13 - What fragrance reminds you of home?

Black coffee, but not fresh. Cold coffee, because I left my cup out on the table and everybody thinks I’m going to come back for it even after it cools off (because I will). That, and fresh bread, but not normal bread. Spelt bread, the kind my father makes for my little brother because he can’t have wheat, which has a light but persistent smell like whole wheat dialled up to a hundred.

14 - David W. McFadden once said that books come from books, but are there any other forms that influence your work, whether nature, music, science or visual art?

I find influence from lots of places, yes. I visit a lot of art galleries with my partner, and things come to me there, and I read comics, and music can strike something inside me. Movies can also be a good source of inspiration sometimes and can end up being a tremendous influence. Sometimes it isn’t even the specific writing or characters of a film but the way it makes you feel coming out of theaters. Movies can make me feel a certain way and make me say “that’s the feeling I’m trying to capture”. Does that make any sense? Honestly I’m not sure. Movies yes, but also classic rock and jazz.

15 - What other writers or writings are important for your work, or simply your life outside of your work?

I don’t know about being important to my own work, but to my life, works like Ray Bradbury’s Martian Chronicles and The Illustrated Man have always meant a lot to me, along with the works of Kurt Vonnegut Jr, with novels like Slaughterhouse-five, Cat’s Cradle, and Hocus Pocus being particularly close to my heart. But other authors like George Bernard Shaw, Tom Stoppard, A.S. Byatt, and many more. I’m a reader as much as I am an author. All authors should be.

16 - What would you like to do that you haven't yet done?

I’d really like to try my hand at writing a play. I’ll get there, eventually. I also want to try more collaborative ventures, such as co-writing something, or working with an artist to create a graphic novel.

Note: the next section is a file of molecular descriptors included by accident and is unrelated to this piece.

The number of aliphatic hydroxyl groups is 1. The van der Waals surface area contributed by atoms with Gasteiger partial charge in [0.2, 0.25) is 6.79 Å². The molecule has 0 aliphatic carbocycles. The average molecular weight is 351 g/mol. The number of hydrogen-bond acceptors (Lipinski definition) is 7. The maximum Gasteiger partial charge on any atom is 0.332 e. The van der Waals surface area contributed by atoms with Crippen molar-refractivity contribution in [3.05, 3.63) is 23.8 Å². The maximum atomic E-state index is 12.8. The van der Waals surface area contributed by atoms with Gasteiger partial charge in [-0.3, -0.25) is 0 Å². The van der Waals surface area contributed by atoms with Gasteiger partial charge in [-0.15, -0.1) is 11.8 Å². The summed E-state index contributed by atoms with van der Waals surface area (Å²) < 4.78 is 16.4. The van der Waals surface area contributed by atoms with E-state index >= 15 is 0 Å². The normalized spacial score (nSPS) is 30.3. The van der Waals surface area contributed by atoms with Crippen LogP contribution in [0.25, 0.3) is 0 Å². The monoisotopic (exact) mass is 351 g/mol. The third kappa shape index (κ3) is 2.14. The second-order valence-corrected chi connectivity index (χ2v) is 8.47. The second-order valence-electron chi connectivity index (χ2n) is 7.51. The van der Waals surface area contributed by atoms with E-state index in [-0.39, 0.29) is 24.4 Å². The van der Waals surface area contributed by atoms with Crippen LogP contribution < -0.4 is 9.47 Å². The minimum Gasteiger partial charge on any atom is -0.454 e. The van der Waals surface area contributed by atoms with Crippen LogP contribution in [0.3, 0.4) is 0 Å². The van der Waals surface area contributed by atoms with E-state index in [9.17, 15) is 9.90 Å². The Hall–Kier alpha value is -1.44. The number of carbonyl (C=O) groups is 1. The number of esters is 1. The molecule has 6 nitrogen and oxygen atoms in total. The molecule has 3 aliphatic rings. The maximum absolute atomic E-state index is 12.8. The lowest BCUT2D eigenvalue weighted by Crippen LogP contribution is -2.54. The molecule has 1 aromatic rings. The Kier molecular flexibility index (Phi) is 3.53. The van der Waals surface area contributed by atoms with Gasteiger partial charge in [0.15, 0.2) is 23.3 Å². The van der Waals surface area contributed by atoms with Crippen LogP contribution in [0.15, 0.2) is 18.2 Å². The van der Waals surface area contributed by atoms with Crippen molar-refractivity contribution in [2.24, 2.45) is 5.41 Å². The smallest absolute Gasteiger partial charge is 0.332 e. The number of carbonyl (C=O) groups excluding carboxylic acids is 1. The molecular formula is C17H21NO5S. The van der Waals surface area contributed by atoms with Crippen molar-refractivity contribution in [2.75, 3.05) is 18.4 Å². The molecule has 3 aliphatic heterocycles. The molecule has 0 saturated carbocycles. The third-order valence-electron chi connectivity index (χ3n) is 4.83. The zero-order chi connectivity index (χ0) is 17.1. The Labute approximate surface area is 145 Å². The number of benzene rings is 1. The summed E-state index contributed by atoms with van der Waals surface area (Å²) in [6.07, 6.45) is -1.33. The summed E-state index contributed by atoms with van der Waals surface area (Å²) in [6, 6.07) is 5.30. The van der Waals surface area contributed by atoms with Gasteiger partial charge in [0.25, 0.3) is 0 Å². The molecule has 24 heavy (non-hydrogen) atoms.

17 - If you could pick any other occupation to attempt, what would it be? Or, alternately, what do you think you would have ended up doing had you not been a writer?

If I could carry a tune at all, I might have been a musician. Or maybe I’d be the letterer who decides where the speech bubbles go in comic books?

18 - What made you write, as opposed to doing something else?

I truly don’t think I could have ever avoided writing. It’s more of a compulsion than anything else that I chose to embrace.

19 - What was the last great book you read? What was the last great film?

Gonna stick to some Canlit here. I picked up Ben Ladouceur’s poetry collection Mad Long Emotion (Coach House Books 2019) a week ago at Toronto’s Knife-Fork Books. I also read David Chariandy’s novel Brother a few months back and it hasn’t left me yet. For movies? While I’m typing this, I’m a few hours out from finally seeing Avengers: Endgame and it’s all I can think about. I’m a big nerd and proud of it.

20 - What are you currently working on?

A new book! What We See in the Smoke was 1 of a 2 book contract with Crowsnest Books, so I’m hard at work on a follow up, though I’m ages away from being able to talk about it. I think I thought of a title at some point last night when I woke up in bed with a start, so that feels like a good sign to me. I’m also working on some short stories about holograms, burnout culture, and an android romance. Oh, and I’m in the final stages of editing a book of essays on Bruce Meyer for Guernica Editions, which should come out next year.